TSW Junctions: An Example of Inversion of control
In this blog, I want to show an example of one of the object-oriented principle Inversion of control. It is implemented in the TSW (Trader’s and Scheduler’s Workbench). The approach taken is not so object oriented but it resemble the Concepts of Inversion of control. This blog is not for in detail understanding of junctions in TSW.
Before digging to the example, let us first understand the principle.
Inversion of control Principle
This Object-oriented Principe dictates that high-level components should not depends on the low-level components and both depends on the same abstraction. This is the specialization of the principle depends on the abstraction, do not depend on the concrete classes. Inversion of control can be achieved by several mechanisms such as-
- Factory pattern
- Strategy Pattern
- Dependency Injection
But what does all that mean to us and why do we do that? Let me explain this with a simplistic example through Simple Factory Pattern and dependency injection in static method –
REPORT ZIOC_Test. INTERFACE document. METHODS: create_document, write_docuemnt, save_document. ENDINTERFACE. CLASS document_factory DEFINITION FINAL. PUBLIC SECTION. CLASS-METHODS get_document IMPORTING i_p_doc TYPE char2 RETURNING VALUE(r_result) TYPE REF TO document. ENDCLASS. CLASS purchase_order DEFINITION . PUBLIC SECTION. INTERFACES document. ENDCLASS. CLASS sales_order DEFINITION. PUBLIC SECTION. INTERFACES document. ENDCLASS. CLASS purchase_order IMPLEMENTATION. METHOD document~create_document. ENDMETHOD. METHOD document~save_document. ENDMETHOD. METHOD document~write_docuemnt. ENDMETHOD. ENDCLASS. CLASS sales_order IMPLEMENTATION. METHOD document~create_document. ENDMETHOD. METHOD document~save_document. ENDMETHOD. METHOD document~write_docuemnt. ENDMETHOD. ENDCLASS. CLASS document_factory IMPLEMENTATION. METHOD get_document. r_result = SWITCH #( i_p_doc WHEN 'PO' THEN NEW purchase_order( ) WHEN 'SO' THEN NEW sales_order( ) ). ENDMETHOD. ENDCLASS. SELECTION-SCREEN BEGIN OF BLOCK b1 WITH FRAME TITLE TEXT-001. PARAMETERS: p_doc TYPE char2. SELECTION-SCREEN END OF BLOCK b1. DATA lv_document TYPE REF TO document. START-OF-SELECTION. *-------------------------------- *! Without Inversion of control *-------------------------------- lv_document = SWITCH #( p_doc WHEN 'PO' THEN NEW purchase_order( ) WHEN 'SO' THEN NEW sales_order( ) ). lv_document->create_document( ). lv_document->write_docuemnt( ). lv_document->save_document( ). *-------------------------------- *! With Inversion of control *-------------------------------- lv_document = document_factory=>get_document( p_doc ). lv_document->create_document( ). lv_document->write_docuemnt( ). lv_document->save_document( ).
In the above example, I have created one document interfaces and two document classes Purchase_Order and Sales_Order which uses the document interface. In start-of-selection event there are two approach to create the instance of the document classes based on the selection screen parameter.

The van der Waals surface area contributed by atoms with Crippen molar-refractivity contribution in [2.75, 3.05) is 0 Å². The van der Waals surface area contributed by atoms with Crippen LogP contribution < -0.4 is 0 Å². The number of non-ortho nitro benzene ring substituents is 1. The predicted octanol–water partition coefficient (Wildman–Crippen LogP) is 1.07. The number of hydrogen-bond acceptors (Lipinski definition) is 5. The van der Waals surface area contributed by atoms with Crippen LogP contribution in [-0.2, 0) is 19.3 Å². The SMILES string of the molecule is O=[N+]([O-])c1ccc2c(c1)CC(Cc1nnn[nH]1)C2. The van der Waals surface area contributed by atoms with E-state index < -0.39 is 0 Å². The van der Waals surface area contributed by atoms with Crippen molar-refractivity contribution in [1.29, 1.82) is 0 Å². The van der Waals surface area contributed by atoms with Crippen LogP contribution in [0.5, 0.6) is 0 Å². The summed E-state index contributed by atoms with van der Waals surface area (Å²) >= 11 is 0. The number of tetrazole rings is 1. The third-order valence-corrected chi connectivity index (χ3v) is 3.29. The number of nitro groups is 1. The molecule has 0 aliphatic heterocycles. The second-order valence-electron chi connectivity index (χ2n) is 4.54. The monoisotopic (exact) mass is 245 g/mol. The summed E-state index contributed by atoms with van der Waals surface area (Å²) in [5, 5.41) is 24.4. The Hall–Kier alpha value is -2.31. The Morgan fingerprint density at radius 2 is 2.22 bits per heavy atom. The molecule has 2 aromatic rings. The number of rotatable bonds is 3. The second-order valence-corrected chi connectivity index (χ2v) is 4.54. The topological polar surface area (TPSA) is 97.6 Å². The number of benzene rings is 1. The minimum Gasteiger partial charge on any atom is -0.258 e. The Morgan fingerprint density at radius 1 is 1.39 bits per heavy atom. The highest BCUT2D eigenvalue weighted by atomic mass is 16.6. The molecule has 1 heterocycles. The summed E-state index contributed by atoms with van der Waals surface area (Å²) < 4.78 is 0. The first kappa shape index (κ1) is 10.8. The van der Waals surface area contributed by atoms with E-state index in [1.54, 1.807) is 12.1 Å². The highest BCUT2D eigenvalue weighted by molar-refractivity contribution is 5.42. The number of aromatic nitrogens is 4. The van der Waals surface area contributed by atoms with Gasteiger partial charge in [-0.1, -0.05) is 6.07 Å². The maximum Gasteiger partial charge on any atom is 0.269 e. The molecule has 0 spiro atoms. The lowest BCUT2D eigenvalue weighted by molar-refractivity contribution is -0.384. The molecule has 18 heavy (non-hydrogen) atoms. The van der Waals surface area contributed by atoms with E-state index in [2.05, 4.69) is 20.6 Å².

The first Approach is without inversion of control. In this approach our main program (Report Program) is directly dependent on the instantiation of the concrete classes. As the changes in software are inevitable, changing in the instantiation logic lead to change the main program which is never our intention and doing so shall create a risk of breaking the program unintentionally. This also implies that the high level module (Main Program) is dependent on the low level module (Purchase Order and Sales Order concrete classes).
In the later approach, I have created a factory class to get the instance of the Purchase Order or Sales order by passing the dependency as an importing parameter. In this case the main program is dependent on the abstract document which will be returned by the factory and the concrete implementation is also depends on the abstract document, Hence the low level module (Concrete classes) doesn’t depend on the high level module (Main Program) but both depends on the abstraction (document interface).
Moving on to SAP example-
Inversion of control in TSW Junctions
To use TSW Junction function following steps need to be followed, before creating any program-
- Create Junction
- Create Application group under the Junctions
- Create Function Modules under the Application groups
- Assign Function Modules to Application Group
Now we write the programs by providing the Junction name and Application group as dependency. And all the function modules are configured under the Application group. Till the run time, the main program does not know which function module it has to execute; it depends on what is configured.
In such way our high level module (main program) depends on the Junctions which we pass as dependencies from our main program and low level module (Function Modules) also depends on the junctions. so Junctions are the abstract layer of the overall process.
The advantage of above architecture are:
- Decoupling of the execution of task from its implementation.
- Greater level of modularization.
- Easier to switch between implementation.
- Easy to add new functionality in the form of function modules.
By using Inversion of control and dependency injections one can create highly maintainable programs by decoupling the dependencies among the objects.
The software framework also uses Inversion of control principle. Frameworks takes control of the flow of the program and run our business logic. For e.g. BOPF framework, it uses dependency injection (BO key) to get the instance of the service manager. which is a form of constructor injection.
Hope the content is informative. Please do comment your thoughts!!
I really like this blog - it gives a different (or not so different) way of thinking about things. I did not know what TWS Junctions were. I found it very beneficial to click on the link. It would have helped a lot to have it in the first paragraph.
But I got there!